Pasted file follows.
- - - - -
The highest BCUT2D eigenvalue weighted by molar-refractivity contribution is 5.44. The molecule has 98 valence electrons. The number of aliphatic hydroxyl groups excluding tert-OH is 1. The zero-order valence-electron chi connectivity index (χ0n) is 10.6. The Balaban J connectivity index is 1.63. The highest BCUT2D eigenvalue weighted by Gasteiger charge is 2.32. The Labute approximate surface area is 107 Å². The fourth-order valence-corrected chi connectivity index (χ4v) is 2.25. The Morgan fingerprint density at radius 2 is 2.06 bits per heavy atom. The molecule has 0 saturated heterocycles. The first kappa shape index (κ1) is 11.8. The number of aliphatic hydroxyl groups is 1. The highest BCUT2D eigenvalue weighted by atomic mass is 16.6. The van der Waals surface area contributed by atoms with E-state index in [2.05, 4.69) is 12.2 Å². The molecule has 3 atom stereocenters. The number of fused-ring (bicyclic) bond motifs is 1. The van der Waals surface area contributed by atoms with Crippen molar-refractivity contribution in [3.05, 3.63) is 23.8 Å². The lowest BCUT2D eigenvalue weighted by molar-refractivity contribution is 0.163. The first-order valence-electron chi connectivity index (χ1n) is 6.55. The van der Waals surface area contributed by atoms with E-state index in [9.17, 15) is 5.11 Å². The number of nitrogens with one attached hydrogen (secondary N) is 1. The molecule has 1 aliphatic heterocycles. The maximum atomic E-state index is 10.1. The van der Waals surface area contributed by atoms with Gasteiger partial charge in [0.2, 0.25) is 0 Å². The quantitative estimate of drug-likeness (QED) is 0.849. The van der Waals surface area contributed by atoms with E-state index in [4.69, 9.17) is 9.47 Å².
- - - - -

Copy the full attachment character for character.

The highest BCUT2D eigenvalue weighted by molar-refractivity contribution is 5.44. The molecule has 98 valence electrons. The number of aliphatic hydroxyl groups excluding tert-OH is 1. The zero-order valence-electron chi connectivity index (χ0n) is 10.6. The Balaban J connectivity index is 1.63. The highest BCUT2D eigenvalue weighted by Gasteiger charge is 2.32. The Labute approximate surface area is 107 Å². The fourth-order valence-corrected chi connectivity index (χ4v) is 2.25. The Morgan fingerprint density at radius 2 is 2.06 bits per heavy atom. The molecule has 0 saturated heterocycles. The first kappa shape index (κ1) is 11.8. The number of aliphatic hydroxyl groups is 1. The highest BCUT2D eigenvalue weighted by atomic mass is 16.6. The van der Waals surface area contributed by atoms with E-state index in [2.05, 4.69) is 12.2 Å². The molecule has 3 atom stereocenters. The number of fused-ring (bicyclic) bond motifs is 1. The van der Waals surface area contributed by atoms with Crippen molar-refractivity contribution in [3.05, 3.63) is 23.8 Å². The lowest BCUT2D eigenvalue weighted by molar-refractivity contribution is 0.163. The first-order valence-electron chi connectivity index (χ1n) is 6.55. The van der Waals surface area contributed by atoms with E-state index in [9.17, 15) is 5.11 Å². The number of nitrogens with one attached hydrogen (secondary N) is 1. The molecule has 1 aliphatic heterocycles. The maximum atomic E-state index is 10.1. The van der Waals surface area contributed by atoms with Gasteiger partial charge in [0.2, 0.25) is 0 Å². The quantitative estimate of drug-likeness (QED) is 0.849. The van der Waals surface area contributed by atoms with E-state index in [4.69, 9.17) is 9.47 Å².